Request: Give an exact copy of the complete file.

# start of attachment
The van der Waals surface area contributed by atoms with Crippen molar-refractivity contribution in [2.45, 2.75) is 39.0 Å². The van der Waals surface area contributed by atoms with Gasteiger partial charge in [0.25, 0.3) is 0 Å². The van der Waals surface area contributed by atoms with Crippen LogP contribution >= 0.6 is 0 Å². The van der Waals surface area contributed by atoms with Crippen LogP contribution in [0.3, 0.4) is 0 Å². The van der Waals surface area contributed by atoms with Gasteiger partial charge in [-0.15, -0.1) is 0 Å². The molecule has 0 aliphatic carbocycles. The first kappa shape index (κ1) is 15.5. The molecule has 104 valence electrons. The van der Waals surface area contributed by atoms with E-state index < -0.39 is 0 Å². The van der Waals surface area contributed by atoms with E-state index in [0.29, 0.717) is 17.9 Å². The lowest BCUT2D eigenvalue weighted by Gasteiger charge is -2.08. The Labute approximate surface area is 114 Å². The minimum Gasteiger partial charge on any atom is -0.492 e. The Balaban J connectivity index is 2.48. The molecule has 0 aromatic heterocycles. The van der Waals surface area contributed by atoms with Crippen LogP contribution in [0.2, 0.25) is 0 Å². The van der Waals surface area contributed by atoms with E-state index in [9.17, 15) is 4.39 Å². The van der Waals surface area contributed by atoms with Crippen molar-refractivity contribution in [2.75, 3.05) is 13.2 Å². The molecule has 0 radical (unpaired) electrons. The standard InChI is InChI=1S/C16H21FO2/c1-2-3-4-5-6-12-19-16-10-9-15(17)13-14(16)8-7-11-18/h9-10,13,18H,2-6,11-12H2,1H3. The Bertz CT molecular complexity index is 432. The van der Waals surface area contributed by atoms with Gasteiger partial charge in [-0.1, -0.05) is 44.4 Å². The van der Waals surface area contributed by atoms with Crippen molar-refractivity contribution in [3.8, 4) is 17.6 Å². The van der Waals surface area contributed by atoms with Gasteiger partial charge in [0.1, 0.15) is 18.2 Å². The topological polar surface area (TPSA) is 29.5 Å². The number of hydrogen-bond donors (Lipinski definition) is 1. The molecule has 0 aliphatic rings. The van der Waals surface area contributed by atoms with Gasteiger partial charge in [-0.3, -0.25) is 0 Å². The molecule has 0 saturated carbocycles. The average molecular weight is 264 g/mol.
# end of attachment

The van der Waals surface area contributed by atoms with Crippen molar-refractivity contribution in [2.45, 2.75) is 39.0 Å². The van der Waals surface area contributed by atoms with Gasteiger partial charge in [0.25, 0.3) is 0 Å². The van der Waals surface area contributed by atoms with Crippen LogP contribution >= 0.6 is 0 Å². The van der Waals surface area contributed by atoms with Crippen LogP contribution in [0.3, 0.4) is 0 Å². The van der Waals surface area contributed by atoms with Gasteiger partial charge in [-0.15, -0.1) is 0 Å². The molecule has 0 aliphatic carbocycles. The first kappa shape index (κ1) is 15.5. The molecule has 104 valence electrons. The van der Waals surface area contributed by atoms with E-state index < -0.39 is 0 Å². The van der Waals surface area contributed by atoms with E-state index in [0.29, 0.717) is 17.9 Å². The lowest BCUT2D eigenvalue weighted by Gasteiger charge is -2.08. The Labute approximate surface area is 114 Å². The minimum Gasteiger partial charge on any atom is -0.492 e. The Balaban J connectivity index is 2.48. The molecule has 0 aromatic heterocycles. The van der Waals surface area contributed by atoms with Crippen LogP contribution in [0.2, 0.25) is 0 Å². The van der Waals surface area contributed by atoms with E-state index in [9.17, 15) is 4.39 Å². The van der Waals surface area contributed by atoms with Crippen molar-refractivity contribution in [2.75, 3.05) is 13.2 Å². The molecule has 0 radical (unpaired) electrons. The standard InChI is InChI=1S/C16H21FO2/c1-2-3-4-5-6-12-19-16-10-9-15(17)13-14(16)8-7-11-18/h9-10,13,18H,2-6,11-12H2,1H3. The Bertz CT molecular complexity index is 432. The van der Waals surface area contributed by atoms with Gasteiger partial charge in [-0.1, -0.05) is 44.4 Å². The van der Waals surface area contributed by atoms with Crippen molar-refractivity contribution in [3.8, 4) is 17.6 Å². The van der Waals surface area contributed by atoms with Gasteiger partial charge in [0.1, 0.15) is 18.2 Å². The topological polar surface area (TPSA) is 29.5 Å². The number of hydrogen-bond donors (Lipinski definition) is 1. The molecule has 0 aliphatic rings. The van der Waals surface area contributed by atoms with Gasteiger partial charge in [-0.3, -0.25) is 0 Å². The molecule has 0 saturated carbocycles. The average molecular weight is 264 g/mol.